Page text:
sexta-feira, 9 de setembro de 2011

Do Israelis speak Hebrew?

You might think that a subject like linguistics would have little to do with politics. Unfortunately, you'd be mistaken. Ghil'ad Zuckermann claims that in Israel we don't really speak Hebrew:
Ghil'ad Zuckermann, a 35-year-old graduate of Tel Aviv University with doctorates from Oxford and Cambridge, argues that modern Hebrew should be renamed "Israeli" and give up its claim of pure descent from holy writ.
"Israelis are brainwashed to believe they speak the same language as (the prophet) Isaiah, a purely Semitic language, but this is false," Zuckermann told Reuters during a lecture tour to promote his soon-to-be-published polemic "Hebrew as Myth".
"It's time we acknowledge that Israeli is very different from the Hebrew of the past," Said Zuckermann, who points to the abiding influence of modern European dialects - especially Yiddish, Russian and Polish - imported by Israel's founders.
It is very possible that Zuckermann is an excellent linguist. But declaring Israelis' native language to be something other than Hebrew can only be a political, rather than linguistic claim, and interferes with the quality of his scholarship. The only semi-objective basis for declaring two varieties of speech to be separate languages is the fuzzy idea of mutual-intelligiblilty, and even that is clearly violated at both ends of the spectrum: "dialects" of Chinese are not mutually intelligible, while the Norwegian and Danish "languages" are.
I think by any reasonable standard Biblical and Modern Hebrew are mutually intelligible, as the article says:
Those who disagree with Zuckermann note that an average Israeli can divine the meaning of much of the Bible's Hebrew unaided - not the case, for example, with English-speakers who try to crack open an Anglo-Saxon classic like "Beowulf".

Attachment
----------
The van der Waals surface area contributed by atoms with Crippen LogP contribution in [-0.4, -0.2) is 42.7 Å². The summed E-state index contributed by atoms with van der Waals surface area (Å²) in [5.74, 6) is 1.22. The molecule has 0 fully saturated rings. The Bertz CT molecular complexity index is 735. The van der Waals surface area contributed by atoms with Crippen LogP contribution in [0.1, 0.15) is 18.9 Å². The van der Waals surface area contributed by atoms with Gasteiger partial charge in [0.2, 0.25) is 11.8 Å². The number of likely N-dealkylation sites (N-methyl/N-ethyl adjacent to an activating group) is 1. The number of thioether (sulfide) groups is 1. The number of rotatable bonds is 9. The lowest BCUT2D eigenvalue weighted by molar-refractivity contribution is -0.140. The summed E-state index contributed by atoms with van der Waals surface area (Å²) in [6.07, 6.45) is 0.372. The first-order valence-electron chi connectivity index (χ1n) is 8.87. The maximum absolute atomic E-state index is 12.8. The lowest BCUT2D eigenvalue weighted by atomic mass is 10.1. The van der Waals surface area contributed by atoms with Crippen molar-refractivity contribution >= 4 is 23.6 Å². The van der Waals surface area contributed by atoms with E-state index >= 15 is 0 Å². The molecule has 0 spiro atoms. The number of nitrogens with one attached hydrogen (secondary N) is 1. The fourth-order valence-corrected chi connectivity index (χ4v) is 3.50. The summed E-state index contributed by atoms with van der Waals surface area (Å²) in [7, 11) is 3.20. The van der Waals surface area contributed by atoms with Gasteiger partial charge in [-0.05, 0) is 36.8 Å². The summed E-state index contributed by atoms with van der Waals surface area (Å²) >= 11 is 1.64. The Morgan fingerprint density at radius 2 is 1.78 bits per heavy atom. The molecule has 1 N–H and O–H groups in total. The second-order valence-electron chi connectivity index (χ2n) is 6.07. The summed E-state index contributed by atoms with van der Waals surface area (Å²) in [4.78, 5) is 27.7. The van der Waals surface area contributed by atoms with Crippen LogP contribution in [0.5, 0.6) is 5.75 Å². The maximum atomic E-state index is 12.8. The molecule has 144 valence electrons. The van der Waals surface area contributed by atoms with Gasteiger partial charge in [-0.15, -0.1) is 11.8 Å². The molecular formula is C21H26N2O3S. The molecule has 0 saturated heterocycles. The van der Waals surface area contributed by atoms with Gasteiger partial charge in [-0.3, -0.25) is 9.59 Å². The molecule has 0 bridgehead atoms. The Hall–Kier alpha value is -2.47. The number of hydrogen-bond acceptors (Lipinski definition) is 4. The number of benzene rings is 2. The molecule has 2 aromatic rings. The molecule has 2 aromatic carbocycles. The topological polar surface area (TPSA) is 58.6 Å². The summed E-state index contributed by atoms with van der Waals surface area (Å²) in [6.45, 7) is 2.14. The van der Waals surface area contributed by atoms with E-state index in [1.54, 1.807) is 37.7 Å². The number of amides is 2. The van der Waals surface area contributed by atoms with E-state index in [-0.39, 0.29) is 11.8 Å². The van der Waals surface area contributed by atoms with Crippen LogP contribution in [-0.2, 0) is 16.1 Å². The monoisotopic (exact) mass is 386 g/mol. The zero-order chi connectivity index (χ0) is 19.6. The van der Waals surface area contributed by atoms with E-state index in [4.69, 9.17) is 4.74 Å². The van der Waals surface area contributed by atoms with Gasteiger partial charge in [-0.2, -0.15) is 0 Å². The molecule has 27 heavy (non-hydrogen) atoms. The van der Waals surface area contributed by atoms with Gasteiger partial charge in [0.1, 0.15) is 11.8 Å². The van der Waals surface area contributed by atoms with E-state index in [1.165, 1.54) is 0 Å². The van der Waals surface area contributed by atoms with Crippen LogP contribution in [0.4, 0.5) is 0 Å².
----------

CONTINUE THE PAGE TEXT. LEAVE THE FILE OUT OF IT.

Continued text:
The difference between Modern and Biblical Hebrew is more like Modern English and the English of the King James Bible. With just a little exposure, a modern speaker has no trouble understanding it. But the wrong-headedness of Zuckermann's claims is even more glaring when you look at the long history of post-Biblical Hebrew, beginning with the Mishna. For those of you who know Hebrew, go look at Maimonides' Mishne Torah, for example:
הקורא קרית שמע--כשהוא גומר פסוק ראשון, אומר בלחש ברוך שם כבוד מלכותו לעולם ועד; וחוזר וקורא כדרכו "ואהבת, את ה' אלוהיך" (דברים ו,ה), עד סופה.  ולמה קורין כן--מסורת היא בידינו שבשעה שקיבץ יעקוב אבינו את בניו במצריים בשעת מיתתו, ציוום וזירזם על ייחוד השם, ועל דרך ה' שהלך בה אברהם ויצחק אביו.  ושאל אותם ואמר להם, בניי, שמא יש בכם פסולת, מי שאינו עומד עימי בייחוד אדון כל העולם, כעניין שאמר לנו משה רבנו "פן יש בכם איש או אישה . . ." (דברים כט,יז).  ענו כולם, ואמרו לו "שמע, ישראל:  ה' אלוהינו, ה' אחד" (דברים ו,ד)--כלומר שמע ממנו, אבינו ישראל, ה' אלוהינו, ה' אחד.  פתח הזקן ואמר, ברוך שם כבוד מלכותו לעולם ועד; לפיכך נהגו כל ישראל לומר שבח זה ששיבח בו ישראל הזקן, אחר פסוק זה.
The notion that Modern Hebrew is so influenced by "modern European dialects" that it is no longer a Semitic language might seem to make sense, and there is a lot of evidence for it. But however much sense a claim might make theoretically and however much evidence you have, you only need one counter-example to disprove a claim. The above paragraph (as well as the rest of Maimonides writings, and, in fact, the entire body of medieval Hebrew) does just that. Maimonides wrote in the 12th century, and his native language was Arabic. The only thing in the paragraph that gives away its medieval origin is the use of qorin (קורין) instead of qor'im (קוראים), which is the Biblical, rather than Mishnaic form of the word. So should we stop calling this language Hebrew too? Would it be more accurate to say "Maimonides wrote in Israeli" than "Maimonides wrote in Hebrew"? In fact, while Maimonides consciously adopted the language of the Mishna, his analytic style is much closer to that of Modern Hebrew. That Maimonides is a thousand-year-old Arabic-speaker conclusively disproves the common claim that this style is a recent, European-based innovation. In fact, Modern Hebrew represents the culmination of rather smooth 3000-year transition from the language of the Bible.

by David Boxenhorn

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